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Oregon Taxing EVs, Hybrids for Road Use

Pilot program charges drives by the mile instead of at the pump.

by on May.20, 2015

Oregon is looking to offset dwindling gasoline tax revenue by charging for 1.5 cents for each mile driven, which would help it get revenue from EV drivers.

Change is in the wind in Oregon. Actually, it’s in the way the state plans to raise money to pay for road repairs: by the mile.

The state is enacting a plan called OreGo, where it charges drivers by how many miles they drive rather than collecting taxes on gasoline, which is the conventional method for getting the funding. The idea is helping to raise revenue because as cars are getting better gas mileage and some aren’t using any gas at all, tax revenues are dwindling.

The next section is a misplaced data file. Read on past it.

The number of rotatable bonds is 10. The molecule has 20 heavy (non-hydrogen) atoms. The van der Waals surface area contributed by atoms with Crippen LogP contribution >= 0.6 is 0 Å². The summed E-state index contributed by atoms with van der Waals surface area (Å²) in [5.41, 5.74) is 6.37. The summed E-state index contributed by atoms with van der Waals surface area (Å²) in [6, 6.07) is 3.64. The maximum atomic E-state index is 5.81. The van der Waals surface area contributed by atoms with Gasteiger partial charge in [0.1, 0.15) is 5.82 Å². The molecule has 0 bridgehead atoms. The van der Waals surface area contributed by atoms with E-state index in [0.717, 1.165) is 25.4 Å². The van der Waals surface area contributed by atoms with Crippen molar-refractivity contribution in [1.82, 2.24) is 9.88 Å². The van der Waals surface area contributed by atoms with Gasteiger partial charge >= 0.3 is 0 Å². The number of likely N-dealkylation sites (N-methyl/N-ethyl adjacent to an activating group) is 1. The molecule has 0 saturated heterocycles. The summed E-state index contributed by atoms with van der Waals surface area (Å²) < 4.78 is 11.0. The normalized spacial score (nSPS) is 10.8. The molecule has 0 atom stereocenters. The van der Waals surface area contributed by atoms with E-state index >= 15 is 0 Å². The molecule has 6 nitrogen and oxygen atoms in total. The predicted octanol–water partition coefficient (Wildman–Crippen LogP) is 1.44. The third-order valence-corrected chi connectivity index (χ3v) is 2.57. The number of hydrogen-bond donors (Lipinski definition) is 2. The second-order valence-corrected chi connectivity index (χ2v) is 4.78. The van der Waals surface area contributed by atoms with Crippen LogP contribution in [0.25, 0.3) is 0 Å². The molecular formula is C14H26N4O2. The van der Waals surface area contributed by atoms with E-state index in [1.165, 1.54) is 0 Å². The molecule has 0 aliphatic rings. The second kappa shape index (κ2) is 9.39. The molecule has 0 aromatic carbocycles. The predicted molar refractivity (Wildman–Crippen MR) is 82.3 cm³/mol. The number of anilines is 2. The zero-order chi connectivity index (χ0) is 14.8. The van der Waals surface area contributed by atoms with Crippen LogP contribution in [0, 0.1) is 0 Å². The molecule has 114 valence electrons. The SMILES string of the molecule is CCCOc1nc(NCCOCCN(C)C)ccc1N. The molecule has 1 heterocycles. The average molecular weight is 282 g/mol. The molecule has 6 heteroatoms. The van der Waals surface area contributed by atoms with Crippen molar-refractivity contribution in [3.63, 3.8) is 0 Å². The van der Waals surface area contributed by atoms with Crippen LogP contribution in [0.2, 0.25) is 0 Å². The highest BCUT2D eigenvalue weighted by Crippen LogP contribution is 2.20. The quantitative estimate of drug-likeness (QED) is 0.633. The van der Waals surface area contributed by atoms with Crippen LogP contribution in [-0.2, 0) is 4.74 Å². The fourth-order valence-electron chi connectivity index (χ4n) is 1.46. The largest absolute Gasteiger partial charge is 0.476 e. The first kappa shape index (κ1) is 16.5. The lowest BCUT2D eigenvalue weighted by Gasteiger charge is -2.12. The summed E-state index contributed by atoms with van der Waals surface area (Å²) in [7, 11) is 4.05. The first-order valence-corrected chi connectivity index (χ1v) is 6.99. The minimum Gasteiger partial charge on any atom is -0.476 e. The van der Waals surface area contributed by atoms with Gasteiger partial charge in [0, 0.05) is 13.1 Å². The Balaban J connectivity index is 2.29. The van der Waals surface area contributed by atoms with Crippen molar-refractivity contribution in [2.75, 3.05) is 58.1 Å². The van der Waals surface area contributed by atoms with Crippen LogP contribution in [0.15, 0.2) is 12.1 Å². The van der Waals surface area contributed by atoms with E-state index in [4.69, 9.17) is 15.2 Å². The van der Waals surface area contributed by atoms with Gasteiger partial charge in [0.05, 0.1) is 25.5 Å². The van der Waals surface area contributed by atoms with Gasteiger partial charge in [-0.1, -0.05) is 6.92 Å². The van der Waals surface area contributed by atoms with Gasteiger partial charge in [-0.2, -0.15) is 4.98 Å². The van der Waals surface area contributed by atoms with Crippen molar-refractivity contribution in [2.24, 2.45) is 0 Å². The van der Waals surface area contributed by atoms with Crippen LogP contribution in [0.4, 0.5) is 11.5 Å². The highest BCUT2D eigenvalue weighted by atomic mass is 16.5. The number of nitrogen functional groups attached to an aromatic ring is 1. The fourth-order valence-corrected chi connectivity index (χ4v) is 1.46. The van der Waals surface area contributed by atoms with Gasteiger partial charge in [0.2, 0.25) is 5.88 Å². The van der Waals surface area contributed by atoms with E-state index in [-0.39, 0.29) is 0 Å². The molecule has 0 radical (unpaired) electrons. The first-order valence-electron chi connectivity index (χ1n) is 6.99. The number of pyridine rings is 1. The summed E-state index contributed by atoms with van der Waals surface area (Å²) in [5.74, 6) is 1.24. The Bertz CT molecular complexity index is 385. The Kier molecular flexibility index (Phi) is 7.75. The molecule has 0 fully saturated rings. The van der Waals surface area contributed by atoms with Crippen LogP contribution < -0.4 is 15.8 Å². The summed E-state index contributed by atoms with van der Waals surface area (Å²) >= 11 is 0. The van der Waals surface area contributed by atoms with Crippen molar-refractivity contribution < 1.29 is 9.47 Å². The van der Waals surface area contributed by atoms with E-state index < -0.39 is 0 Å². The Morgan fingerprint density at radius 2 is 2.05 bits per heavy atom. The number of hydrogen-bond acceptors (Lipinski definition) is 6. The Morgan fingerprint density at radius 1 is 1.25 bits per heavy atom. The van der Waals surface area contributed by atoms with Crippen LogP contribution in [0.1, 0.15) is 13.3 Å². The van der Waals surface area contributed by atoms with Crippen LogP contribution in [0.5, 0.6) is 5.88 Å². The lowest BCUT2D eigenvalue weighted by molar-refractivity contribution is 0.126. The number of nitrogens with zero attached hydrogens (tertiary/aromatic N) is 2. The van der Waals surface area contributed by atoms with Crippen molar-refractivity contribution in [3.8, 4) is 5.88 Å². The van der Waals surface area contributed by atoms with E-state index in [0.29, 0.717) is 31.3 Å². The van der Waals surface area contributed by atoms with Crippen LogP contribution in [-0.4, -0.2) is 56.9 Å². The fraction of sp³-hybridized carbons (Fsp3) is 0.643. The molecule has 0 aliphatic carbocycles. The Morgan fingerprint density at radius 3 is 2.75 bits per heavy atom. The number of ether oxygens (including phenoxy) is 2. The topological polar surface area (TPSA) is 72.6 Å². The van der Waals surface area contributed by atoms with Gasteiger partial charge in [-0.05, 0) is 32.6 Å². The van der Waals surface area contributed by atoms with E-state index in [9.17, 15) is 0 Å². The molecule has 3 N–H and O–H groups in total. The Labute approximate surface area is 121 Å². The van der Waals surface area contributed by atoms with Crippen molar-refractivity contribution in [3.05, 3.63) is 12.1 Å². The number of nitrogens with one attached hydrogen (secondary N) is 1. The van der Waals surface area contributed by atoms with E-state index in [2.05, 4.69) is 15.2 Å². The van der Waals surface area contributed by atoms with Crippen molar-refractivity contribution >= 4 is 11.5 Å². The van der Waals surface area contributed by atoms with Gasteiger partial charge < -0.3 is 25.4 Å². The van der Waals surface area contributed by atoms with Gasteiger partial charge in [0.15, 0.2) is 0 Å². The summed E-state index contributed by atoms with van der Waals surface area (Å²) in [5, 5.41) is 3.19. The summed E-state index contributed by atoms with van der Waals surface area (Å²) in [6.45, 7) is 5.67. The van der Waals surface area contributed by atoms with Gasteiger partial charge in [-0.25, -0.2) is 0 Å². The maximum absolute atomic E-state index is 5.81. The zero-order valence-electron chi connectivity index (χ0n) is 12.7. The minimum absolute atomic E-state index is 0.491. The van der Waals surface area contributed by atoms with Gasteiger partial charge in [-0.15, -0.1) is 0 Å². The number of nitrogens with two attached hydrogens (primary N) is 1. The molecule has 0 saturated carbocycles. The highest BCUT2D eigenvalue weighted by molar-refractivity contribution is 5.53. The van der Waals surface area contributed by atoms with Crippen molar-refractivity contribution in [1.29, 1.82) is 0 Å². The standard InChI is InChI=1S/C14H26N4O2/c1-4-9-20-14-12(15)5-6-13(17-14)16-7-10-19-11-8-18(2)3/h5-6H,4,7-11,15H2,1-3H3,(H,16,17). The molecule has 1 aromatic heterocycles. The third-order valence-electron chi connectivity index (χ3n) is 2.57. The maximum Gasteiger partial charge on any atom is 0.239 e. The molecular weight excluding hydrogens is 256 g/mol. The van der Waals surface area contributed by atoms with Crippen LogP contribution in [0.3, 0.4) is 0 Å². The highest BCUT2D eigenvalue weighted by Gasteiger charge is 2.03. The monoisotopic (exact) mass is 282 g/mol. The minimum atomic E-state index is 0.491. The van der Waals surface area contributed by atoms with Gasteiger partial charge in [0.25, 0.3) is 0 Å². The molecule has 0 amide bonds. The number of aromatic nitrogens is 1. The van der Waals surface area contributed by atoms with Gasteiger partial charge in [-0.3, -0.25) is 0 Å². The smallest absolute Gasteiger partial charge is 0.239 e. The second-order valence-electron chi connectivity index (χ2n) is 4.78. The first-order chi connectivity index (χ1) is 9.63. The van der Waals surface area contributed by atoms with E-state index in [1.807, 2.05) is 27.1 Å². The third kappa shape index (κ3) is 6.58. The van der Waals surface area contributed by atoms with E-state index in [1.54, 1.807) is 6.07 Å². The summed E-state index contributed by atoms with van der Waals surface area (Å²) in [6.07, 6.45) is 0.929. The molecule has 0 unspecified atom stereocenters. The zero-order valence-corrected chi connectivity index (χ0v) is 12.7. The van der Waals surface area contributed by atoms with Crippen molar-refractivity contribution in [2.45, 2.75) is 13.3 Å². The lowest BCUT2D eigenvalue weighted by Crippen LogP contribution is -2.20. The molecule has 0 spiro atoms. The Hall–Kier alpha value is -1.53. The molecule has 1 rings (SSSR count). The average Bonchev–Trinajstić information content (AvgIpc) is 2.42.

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The $8.4 million program could be the model for other states, like Michigan, struggling to find ways to maintain and upgrade sagging infrastructure as tax revenues continue to fall.

Starting July 1, 5,000 volunteers can sign up to drive using electronic devices that track how many miles they drive. They will pay 1.5 cents per mile to travel on public roads in the state instead of paying the gasoline-based tax.

Electric vehicle drivers may no longer escape gas taxes in Oregon as a new volunteer program to charge users by the mile driven kicks off in July.

Some of those non-gas and hybrid drivers mentioned earlier aren’t happy.

“This program targets hybrid and electric vehicles, so it’s discriminatory,” said Patrick Connor, a Beaverton resident who has been driving an electric car since 2007, according to